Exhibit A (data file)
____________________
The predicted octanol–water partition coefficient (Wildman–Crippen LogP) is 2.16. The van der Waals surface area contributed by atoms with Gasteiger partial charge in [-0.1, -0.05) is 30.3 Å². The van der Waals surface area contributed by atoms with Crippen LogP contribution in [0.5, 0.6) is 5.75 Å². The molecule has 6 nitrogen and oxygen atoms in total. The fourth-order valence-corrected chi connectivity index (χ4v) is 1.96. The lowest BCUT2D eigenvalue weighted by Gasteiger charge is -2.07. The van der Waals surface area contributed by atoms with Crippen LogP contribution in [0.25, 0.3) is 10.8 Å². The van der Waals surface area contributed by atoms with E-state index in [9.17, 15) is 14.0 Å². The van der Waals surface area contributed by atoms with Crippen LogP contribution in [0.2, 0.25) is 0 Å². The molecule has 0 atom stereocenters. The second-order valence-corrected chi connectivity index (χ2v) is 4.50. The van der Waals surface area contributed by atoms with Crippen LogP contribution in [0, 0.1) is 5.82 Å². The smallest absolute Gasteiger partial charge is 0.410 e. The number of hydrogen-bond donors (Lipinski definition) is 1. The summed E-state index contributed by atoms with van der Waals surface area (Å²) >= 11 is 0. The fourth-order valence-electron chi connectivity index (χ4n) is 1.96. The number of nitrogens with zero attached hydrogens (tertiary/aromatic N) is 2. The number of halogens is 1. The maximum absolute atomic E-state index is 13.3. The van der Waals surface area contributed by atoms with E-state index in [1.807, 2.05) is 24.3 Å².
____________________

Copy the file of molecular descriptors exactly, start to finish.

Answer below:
The predicted octanol–water partition coefficient (Wildman–Crippen LogP) is 2.16. The van der Waals surface area contributed by atoms with Gasteiger partial charge in [-0.1, -0.05) is 30.3 Å². The van der Waals surface area contributed by atoms with Crippen LogP contribution in [0.5, 0.6) is 5.75 Å². The molecule has 6 nitrogen and oxygen atoms in total. The fourth-order valence-corrected chi connectivity index (χ4v) is 1.96. The lowest BCUT2D eigenvalue weighted by Gasteiger charge is -2.07. The van der Waals surface area contributed by atoms with Crippen LogP contribution in [0.25, 0.3) is 10.8 Å². The van der Waals surface area contributed by atoms with E-state index in [9.17, 15) is 14.0 Å². The van der Waals surface area contributed by atoms with Crippen LogP contribution in [0.2, 0.25) is 0 Å². The molecule has 0 atom stereocenters. The second-order valence-corrected chi connectivity index (χ2v) is 4.50. The van der Waals surface area contributed by atoms with Crippen LogP contribution in [0, 0.1) is 5.82 Å². The smallest absolute Gasteiger partial charge is 0.410 e. The number of hydrogen-bond donors (Lipinski definition) is 1. The summed E-state index contributed by atoms with van der Waals surface area (Å²) >= 11 is 0. The fourth-order valence-electron chi connectivity index (χ4n) is 1.96. The number of nitrogens with zero attached hydrogens (tertiary/aromatic N) is 2. The number of halogens is 1. The maximum absolute atomic E-state index is 13.3. The van der Waals surface area contributed by atoms with E-state index in [1.807, 2.05) is 24.3 Å².